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The discussion between us was slow and every answer labored. It was difficult to tactfully explain the concept of an “unnecessary wait.”
There’s always a wait.
Modern Retail editor Cale Weissman wanted to understand the Black perspective of those of us in eCommerce. I didn’t have many answers for him. I worked to moderate my responses, struggling to mask volumes of persisting frustrations within the digital industries. At one point, Weissman asked for a list of venture-backed founders in the direct-to-consumer space. There was, of course, the obvious answer. Tristan Walker rolls off the tongue. But I didn’t have a novel response in that moment and I was ashamed of that. There are so few Black professionals in this space. For the vast majority of prospective executives, founders, or investors, they’re still waiting.
A portmanteau of “June” and “nineteenth”, you’ll see Juneteenth celebrations from Target, Nike, Glossier, Deciem, Ford Motors, Adobe, Allstate, Altria, Best Buy, Google, JPMorgan, Lyft, Mastercard, Postmates, Tesla, SpaceX, RXBar, Spotify, Twitter, Square, Workday, Uber, and countless others. Most of it will be in vain and some of the efforts will be widely panned.
You’ll observe brands, people, and media commentators missing the point. You’ll see gimmicks, carefully crafted statements, and an oversimplification of a complex period in American history. Imagine our great grandchildren over-simplifying the present day.
For some of us, Juneteenth was only sort of a celebration. Imagine wanting something for your entire life and then waiting two and a half more years for that something. It’s a bittersweet celebration. For those of us who descended from those strong-minded South Texans, today is the annual reminder of their physical, mental, and emotional resilience. It’s a reminder of our inherited endurance, will, and resourcefulness. There’s always a wait. So, Juneteenth: a celebration, sure. A national holiday? Of course. But within the confines of the classrooms, offices, or neighborhoods of our American cities, Juneteenth should be a day to reflect on the waits that remain.
Grandchild of Slaves and Grandma to Me
Dorothy Smith’s grandson’s first essay remained on her bookshelf. It was an elementary school recount of Jack Roosevelt Robinson’s embattled life, the first man to cross the color barrier in Major League Baseball. I remember the essay because in 1992, it was my first time using a color printer for a school project. I recall the pride of using an image of his baseball card as the hook for a project that made me emotional, even as a nine-year-old. The eight-page report was double-spaced with size 18 font. For some reason, she was proud of that essay and it remained in her home until her passing in April of 2014. She’d critique the cadence and the word choices. She’d implore me to slow down when I read it aloud; I stuttered heavily back then. I credit our conversations for helping to heal that ailment.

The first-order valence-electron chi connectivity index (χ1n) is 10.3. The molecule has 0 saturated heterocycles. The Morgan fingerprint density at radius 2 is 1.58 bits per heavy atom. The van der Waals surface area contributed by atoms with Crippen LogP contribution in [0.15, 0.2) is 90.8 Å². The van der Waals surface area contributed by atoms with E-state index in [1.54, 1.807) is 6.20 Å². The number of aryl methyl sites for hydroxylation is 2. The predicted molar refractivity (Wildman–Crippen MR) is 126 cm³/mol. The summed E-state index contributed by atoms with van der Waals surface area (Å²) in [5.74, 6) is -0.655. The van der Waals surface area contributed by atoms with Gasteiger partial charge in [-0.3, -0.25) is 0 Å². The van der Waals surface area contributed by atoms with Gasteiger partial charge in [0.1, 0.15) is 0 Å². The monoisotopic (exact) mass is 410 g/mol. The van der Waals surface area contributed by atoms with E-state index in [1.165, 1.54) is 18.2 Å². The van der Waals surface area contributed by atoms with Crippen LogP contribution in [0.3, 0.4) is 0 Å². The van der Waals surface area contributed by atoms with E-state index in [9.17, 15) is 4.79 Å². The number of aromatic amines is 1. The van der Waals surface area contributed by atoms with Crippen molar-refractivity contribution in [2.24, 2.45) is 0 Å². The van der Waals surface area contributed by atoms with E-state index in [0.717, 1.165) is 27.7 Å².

Between 1992 and 2014, she’d go on to help me with a number of essays. As she got older and less capable, she’d listen to me narrate the stories that I wrote. But earlier in my life, she’d actually help me write them. A highly educated woman, she was my hero. By the end of this essay, she might be yours. One of those essays was a seventh grade report on Juneteenth’s impact on my own family. I’ll never forget her input:
The message of freedom didn’t make it all the way down here and, so, they had to wait a little bit longer. There was always a wait. There’s always a wait.
President Abraham Lincoln drafted Proclamation 95 in September 22, 1862. Imagine hearing word of this proclamation and then waiting for it to save you. It was effective, five months later, as of January 1, 1863. Imagine counting down those days to freedom. For some, the count was far longer. For that lot, their freedom was hidden by economic and political disdain for the federal order. It would be an additional two years before my relatives heard the news.
Every advocate of slavery naturally desires to see blasted, and crushed, the liberty promised the black man by the new constitution.
Those were the words of Abraham Lincoln in 1864 to Union General Stephen Hurlbut, an ally on paper but a critic in private. Even after the order, a number of states avoided the action required to fulfill the president’s wishes. According to Dorothy Smith, the population of Texas was aware of their ordered freedom long before they received it. For them, it was a painful wait. I’ll never forget the emphasis on “there’s always a wait.” These were the words of Dorothy Smith: child of laborers and sharecroppers. She was an entrepreneur, a retailer, a real estate agent, and mother to six college graduates. Dorothy was the grandchild of Texas slaves and my grandmother.
Her grandparents were born in 1858 and 1853. Dave and Sallie Draper Hill were born enslaved in Panola, a small town on the border of Texas and Louisiana. They were of the last American slaves freed by that Galveston, Texas order on June 19th, 1865. They’d later marry in 1881. According to the 1900 census, they’d go on to have 12 children. My great-grandmother was born in 1895. She’d later become an independent farmer, raising cattle, pigs, chickens. She grew and sold vegetables and she tended to a fruit tree orchard on her property. Her daughter would marry James Smith in 1944 and remain married to the Army Air Corps veteran until their passing – one year apart.